NASA's Project Columbia supercomputer, which went online yesterday, has clocked a top speed of 42.7 teraflops, or 42.7 trillion floating point calculations per second.
Recent progress in the super computing field means that the current Top 500 list of the world's best performing super computers is well and truly out of date. Last month, IBM published benchmark results for its BlueGene machine that put it just ahead of the long standing No. 1 performer, the Japanese Earth Simulator.
Mere weeks passed before NEC announced a new machine with a theoretical top speed of 65 teraflops, which would obliterate the 36 teraflops achieved by BlueGene. However, this number is still theoretical, and because there is often a substantial gap between theory and practice, supercomputers must complete a series of calculations known as the Linpack benchmark to qualify for a chart ranking.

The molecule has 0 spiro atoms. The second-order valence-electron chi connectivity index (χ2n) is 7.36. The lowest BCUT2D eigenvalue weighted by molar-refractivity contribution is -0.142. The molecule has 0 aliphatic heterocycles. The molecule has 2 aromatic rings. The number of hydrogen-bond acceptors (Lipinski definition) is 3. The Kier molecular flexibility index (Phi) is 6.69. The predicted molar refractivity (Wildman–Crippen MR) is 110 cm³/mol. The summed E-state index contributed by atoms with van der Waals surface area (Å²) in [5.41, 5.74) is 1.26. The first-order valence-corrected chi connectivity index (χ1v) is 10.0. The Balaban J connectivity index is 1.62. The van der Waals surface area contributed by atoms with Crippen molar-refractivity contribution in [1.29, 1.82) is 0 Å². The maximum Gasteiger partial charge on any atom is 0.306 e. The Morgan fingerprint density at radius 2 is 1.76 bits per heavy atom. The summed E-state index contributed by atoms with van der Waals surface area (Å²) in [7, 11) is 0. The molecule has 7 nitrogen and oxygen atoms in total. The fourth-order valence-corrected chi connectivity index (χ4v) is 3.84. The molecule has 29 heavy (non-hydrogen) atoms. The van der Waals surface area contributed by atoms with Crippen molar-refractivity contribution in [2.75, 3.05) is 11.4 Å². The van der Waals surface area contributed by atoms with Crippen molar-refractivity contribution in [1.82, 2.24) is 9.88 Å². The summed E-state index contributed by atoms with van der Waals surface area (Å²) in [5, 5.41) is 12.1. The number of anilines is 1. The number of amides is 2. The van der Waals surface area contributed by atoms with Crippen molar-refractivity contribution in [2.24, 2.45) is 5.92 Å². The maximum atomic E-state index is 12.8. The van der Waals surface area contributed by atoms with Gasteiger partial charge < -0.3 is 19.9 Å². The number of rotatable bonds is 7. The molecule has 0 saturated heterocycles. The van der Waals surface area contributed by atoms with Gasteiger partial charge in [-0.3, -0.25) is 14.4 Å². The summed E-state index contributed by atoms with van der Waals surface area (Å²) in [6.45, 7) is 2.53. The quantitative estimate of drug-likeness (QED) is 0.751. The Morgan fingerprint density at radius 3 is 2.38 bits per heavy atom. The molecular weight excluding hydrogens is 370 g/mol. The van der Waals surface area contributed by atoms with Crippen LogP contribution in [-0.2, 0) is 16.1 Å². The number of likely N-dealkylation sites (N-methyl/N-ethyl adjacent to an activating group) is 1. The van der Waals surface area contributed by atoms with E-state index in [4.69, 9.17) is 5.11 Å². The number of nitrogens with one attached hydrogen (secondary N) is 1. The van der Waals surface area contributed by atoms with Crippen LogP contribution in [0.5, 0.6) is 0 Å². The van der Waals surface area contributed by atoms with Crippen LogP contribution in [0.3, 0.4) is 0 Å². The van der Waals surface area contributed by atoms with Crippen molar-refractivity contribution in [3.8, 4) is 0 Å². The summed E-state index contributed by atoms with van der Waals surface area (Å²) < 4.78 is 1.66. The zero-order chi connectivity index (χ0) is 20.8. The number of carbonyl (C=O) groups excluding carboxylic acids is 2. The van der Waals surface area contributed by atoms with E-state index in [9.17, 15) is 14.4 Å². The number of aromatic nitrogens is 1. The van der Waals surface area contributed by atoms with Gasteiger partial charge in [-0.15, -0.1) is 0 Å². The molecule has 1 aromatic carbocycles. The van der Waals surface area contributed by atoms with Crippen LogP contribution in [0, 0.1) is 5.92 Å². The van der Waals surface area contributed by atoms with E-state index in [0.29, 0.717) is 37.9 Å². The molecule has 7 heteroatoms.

NASA's new machine, named in honour of the crew of the Columbia space shuttle, passed this benchmark test with flying colours, operating at 88 per cent efficiency, NASA said.
Columbia is comprised of an integrated cluster of 20 interconnected SGI Altix 512-processor systems, for a total of 10,240 Intel Itanium 2 processors. It provides NASA a ten fold boost to its computing power, and NASA reports that feedback from scientists has been extremely positive so far. The research and analysis ranges from providing more accurate hurricane predictions, to climate change, galaxy formation, black holes and supernovas.
The next chart is due to be published at the SC2004 supercomputing conference on 6-12 November.®
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